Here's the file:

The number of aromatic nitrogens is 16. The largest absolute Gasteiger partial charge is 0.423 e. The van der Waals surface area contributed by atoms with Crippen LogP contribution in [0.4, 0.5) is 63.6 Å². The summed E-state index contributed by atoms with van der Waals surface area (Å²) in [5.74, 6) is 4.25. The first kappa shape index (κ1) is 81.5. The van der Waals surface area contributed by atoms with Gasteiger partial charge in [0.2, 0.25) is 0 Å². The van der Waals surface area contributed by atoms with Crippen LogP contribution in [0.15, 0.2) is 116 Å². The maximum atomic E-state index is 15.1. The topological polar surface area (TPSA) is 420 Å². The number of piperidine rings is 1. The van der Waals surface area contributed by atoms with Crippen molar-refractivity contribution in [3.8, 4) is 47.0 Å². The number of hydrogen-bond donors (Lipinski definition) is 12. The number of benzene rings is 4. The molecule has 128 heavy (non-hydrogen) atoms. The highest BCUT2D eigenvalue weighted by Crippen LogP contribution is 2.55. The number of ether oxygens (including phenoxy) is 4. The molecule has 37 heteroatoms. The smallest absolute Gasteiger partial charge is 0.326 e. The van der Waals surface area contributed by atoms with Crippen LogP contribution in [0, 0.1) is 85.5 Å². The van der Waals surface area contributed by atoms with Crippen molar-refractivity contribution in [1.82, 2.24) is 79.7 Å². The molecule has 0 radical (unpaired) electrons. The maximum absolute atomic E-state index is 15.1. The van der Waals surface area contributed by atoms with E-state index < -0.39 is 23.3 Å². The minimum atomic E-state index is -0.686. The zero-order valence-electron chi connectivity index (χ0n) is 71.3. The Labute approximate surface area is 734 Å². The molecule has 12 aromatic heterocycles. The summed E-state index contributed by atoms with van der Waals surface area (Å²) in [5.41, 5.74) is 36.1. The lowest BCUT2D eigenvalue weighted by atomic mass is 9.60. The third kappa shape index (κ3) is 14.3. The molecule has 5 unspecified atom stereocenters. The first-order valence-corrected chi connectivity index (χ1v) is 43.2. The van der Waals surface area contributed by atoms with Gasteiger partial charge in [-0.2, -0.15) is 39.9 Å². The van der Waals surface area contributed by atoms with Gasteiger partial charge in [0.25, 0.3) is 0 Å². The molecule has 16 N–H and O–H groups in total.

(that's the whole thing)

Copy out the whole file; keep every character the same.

The number of aromatic nitrogens is 16. The largest absolute Gasteiger partial charge is 0.423 e. The van der Waals surface area contributed by atoms with Crippen LogP contribution in [0.4, 0.5) is 63.6 Å². The summed E-state index contributed by atoms with van der Waals surface area (Å²) in [5.74, 6) is 4.25. The first kappa shape index (κ1) is 81.5. The van der Waals surface area contributed by atoms with Gasteiger partial charge in [0.2, 0.25) is 0 Å². The van der Waals surface area contributed by atoms with Crippen LogP contribution in [0.15, 0.2) is 116 Å². The maximum atomic E-state index is 15.1. The topological polar surface area (TPSA) is 420 Å². The number of piperidine rings is 1. The van der Waals surface area contributed by atoms with Crippen molar-refractivity contribution in [3.8, 4) is 47.0 Å². The number of hydrogen-bond donors (Lipinski definition) is 12. The number of benzene rings is 4. The molecule has 128 heavy (non-hydrogen) atoms. The highest BCUT2D eigenvalue weighted by Crippen LogP contribution is 2.55. The number of ether oxygens (including phenoxy) is 4. The molecule has 37 heteroatoms. The smallest absolute Gasteiger partial charge is 0.326 e. The van der Waals surface area contributed by atoms with Crippen LogP contribution in [0, 0.1) is 85.5 Å². The van der Waals surface area contributed by atoms with Crippen molar-refractivity contribution in [1.82, 2.24) is 79.7 Å². The molecule has 0 radical (unpaired) electrons. The maximum absolute atomic E-state index is 15.1. The van der Waals surface area contributed by atoms with E-state index < -0.39 is 23.3 Å². The minimum atomic E-state index is -0.686. The zero-order valence-electron chi connectivity index (χ0n) is 71.3. The Labute approximate surface area is 734 Å². The molecule has 12 aromatic heterocycles. The summed E-state index contributed by atoms with van der Waals surface area (Å²) in [5.41, 5.74) is 36.1. The lowest BCUT2D eigenvalue weighted by atomic mass is 9.60. The third kappa shape index (κ3) is 14.3. The molecule has 5 unspecified atom stereocenters. The first-order valence-corrected chi connectivity index (χ1v) is 43.2. The van der Waals surface area contributed by atoms with Gasteiger partial charge in [-0.2, -0.15) is 39.9 Å². The van der Waals surface area contributed by atoms with Gasteiger partial charge in [0.25, 0.3) is 0 Å². The molecule has 16 N–H and O–H groups in total.